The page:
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I have had a tmux session running for a while, and I can see it's running using pstree:

systemd─┬─accounts-daemon───2*[{accounts-daemon}]
        ├─2*[agetty]
        ├─containerd───11*[{containerd}]
        ├─cron
        ├─dbus-daemon
        ├─4*[dd]
        ├─dockerd───12*[{dockerd}]
        ├─fail2ban-server───2*[{fail2ban-server}]
        ├─irqbalance───{irqbalance}
        ├─networkd-dispat
        ├─polkitd───2*[{polkitd}]
        ├─qemu-ga
        ├─rsyslogd───3*[{rsyslogd}]
        ├─ssh-agent
        ├─sshd───sshd───sshd───bash───pstree
        ├─systemd───(sd-pam)
        ├─systemd-journal
        ├─systemd-logind
        ├─systemd-network
        ├─systemd-resolve
        ├─systemd-timesyn───{systemd-timesyn}
        ├─systemd-udevd
        ├─tmux: server─┬─bash───find_cli
        │              └─3*[bash]
        └─unattended-upgr───{unattended-upgr}

(it's down the bottom there)

However, tmux itself insists there are no sessions:

$ tmux attach
no sessions
$ tmux ls
no server running on /tmp/tmux-1000/default

Is there any way to recover a tmux session in this situation?

5
  • 1
    Is it actually running as the current user, or as some other user?
    – Kusalananda
    Apr 25, 2020 at 12:13
  • Or with a non-default socket. See man 1 tmux, options -L and -S. Can it be the case? On the other hand, if you started a server in a non-default way, you would probably know. Apr 25, 2020 at 12:31
  • Looks like that tmux is being run by another user on the system. See if any other user is logged into the system. use w
    – GMaster
    Apr 25, 2020 at 13:52
  • @GMaster They might have started tmux as root, disconnected from it, and forgotten about it.
    – Kusalananda
    Apr 25, 2020 at 18:00
  • Yes it must be running as me (ubuntu), because ps -aux returns ubuntu 23508 0.8 0.0 19116 7696 ? Ss Mar02 673:09 tmux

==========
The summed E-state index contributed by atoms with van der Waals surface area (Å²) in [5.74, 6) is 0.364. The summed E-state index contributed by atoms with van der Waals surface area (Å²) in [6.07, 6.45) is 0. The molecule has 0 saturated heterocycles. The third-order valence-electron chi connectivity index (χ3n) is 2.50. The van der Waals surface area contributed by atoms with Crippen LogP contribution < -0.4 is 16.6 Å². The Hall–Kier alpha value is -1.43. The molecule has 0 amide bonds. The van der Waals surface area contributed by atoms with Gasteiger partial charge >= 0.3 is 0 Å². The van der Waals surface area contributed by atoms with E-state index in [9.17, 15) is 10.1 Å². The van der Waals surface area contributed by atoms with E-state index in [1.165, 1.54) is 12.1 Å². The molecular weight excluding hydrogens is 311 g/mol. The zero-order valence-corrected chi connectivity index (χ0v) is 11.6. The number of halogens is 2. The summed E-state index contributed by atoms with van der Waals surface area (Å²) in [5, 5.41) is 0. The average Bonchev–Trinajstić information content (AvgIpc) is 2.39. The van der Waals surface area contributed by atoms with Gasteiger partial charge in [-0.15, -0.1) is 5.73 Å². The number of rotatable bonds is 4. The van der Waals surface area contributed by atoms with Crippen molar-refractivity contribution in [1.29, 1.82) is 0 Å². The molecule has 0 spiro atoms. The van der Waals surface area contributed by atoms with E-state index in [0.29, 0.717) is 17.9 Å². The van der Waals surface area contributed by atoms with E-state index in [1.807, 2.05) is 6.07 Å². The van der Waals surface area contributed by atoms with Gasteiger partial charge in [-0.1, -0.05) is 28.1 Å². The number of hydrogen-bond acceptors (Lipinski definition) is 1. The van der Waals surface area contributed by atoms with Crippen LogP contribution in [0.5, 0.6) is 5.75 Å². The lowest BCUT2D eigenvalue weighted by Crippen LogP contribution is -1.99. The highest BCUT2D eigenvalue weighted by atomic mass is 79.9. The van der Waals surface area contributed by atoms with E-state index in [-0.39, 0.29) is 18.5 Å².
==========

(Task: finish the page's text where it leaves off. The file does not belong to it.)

– Migwell
    Apr 26, 2020 at 14:00

2 Answers 2

26

If the socket has been removed you should be able to make tmux recreate it with pkill -USR1 tmux.

8
  • 1
    I still have a process running under that tmux session which I can't afford to cancel. Will this affect the child process?
    – Migwell
    Apr 26, 2020 at 14:01
  • 1
    It shouldn't do. Apr 26, 2020 at 15:12
  • 2
    I don't know why this works, but it does. I was able to tmux attach immediately after running that command.
    – Migwell
    Apr 27, 2020 at 4:23
  • 1
    Something removed your tmux socket in /tmp and sending this signal to the tmux server asks it to create it again. Apr 27, 2020 at 5:46
  • 4
    Ah, so USR1 is a program-defined signal that tmux uses as a signal to recreate the socket. pkill here isn't being used to kill the process, but rather send USR1 to tmux.
    – Migwell
    Apr 27, 2020 at 5:51
0

If ps or other process information commands show that tmux is still running but doesn't respond properly to the tmux attach command, you might be able to make tmux interactive again by sending a SIGUSR1 signal to the tmux server.

This can be done, as mentioned in the answer above, by using the pkill -USR1 tmux command. You can then run the tmux attach command again to see if you can now interact with tmux.

An alternative to the machine-gun method of using pkill is to use a specific PID number with kill. The command template would be quite similar to the pkill method save for the use of a PID number rather than a program name pattern. Thus your command might look like the following:

$ kill -USR1 NNNN

You can get the NNNN by carefully reading the output of ps ax | grep tmux. This assumes you have several tmux instances running. Otherwise (i.e. if you're running only one tmux instance), it's indeed easier to pkill tmux.

As a side note, I find both pkill and killall to be pretty dangerous, especially when used as root.

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